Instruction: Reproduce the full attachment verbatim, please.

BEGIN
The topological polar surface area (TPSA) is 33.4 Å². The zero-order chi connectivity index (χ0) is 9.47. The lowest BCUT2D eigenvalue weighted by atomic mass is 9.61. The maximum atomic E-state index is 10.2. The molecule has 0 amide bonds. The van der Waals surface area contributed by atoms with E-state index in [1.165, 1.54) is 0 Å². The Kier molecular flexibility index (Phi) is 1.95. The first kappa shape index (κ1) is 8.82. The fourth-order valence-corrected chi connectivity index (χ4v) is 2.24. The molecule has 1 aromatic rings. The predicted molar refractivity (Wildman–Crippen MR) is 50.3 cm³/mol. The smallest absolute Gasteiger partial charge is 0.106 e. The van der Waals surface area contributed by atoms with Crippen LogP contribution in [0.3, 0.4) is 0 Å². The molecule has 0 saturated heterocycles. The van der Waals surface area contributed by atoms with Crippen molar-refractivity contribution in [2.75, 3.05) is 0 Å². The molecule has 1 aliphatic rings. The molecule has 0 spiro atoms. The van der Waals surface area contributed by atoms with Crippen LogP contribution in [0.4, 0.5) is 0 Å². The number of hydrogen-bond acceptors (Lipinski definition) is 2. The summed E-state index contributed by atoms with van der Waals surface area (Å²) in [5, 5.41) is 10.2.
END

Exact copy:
The topological polar surface area (TPSA) is 33.4 Å². The zero-order chi connectivity index (χ0) is 9.47. The lowest BCUT2D eigenvalue weighted by atomic mass is 9.61. The maximum atomic E-state index is 10.2. The molecule has 0 amide bonds. The van der Waals surface area contributed by atoms with E-state index in [1.165, 1.54) is 0 Å². The Kier molecular flexibility index (Phi) is 1.95. The first kappa shape index (κ1) is 8.82. The fourth-order valence-corrected chi connectivity index (χ4v) is 2.24. The molecule has 1 aromatic rings. The predicted molar refractivity (Wildman–Crippen MR) is 50.3 cm³/mol. The smallest absolute Gasteiger partial charge is 0.106 e. The van der Waals surface area contributed by atoms with Crippen LogP contribution in [0.3, 0.4) is 0 Å². The molecule has 0 saturated heterocycles. The van der Waals surface area contributed by atoms with Crippen molar-refractivity contribution in [2.75, 3.05) is 0 Å². The molecule has 1 aliphatic rings. The molecule has 0 spiro atoms. The van der Waals surface area contributed by atoms with Crippen LogP contribution in [0.4, 0.5) is 0 Å². The number of hydrogen-bond acceptors (Lipinski definition) is 2. The summed E-state index contributed by atoms with van der Waals surface area (Å²) in [5, 5.41) is 10.2.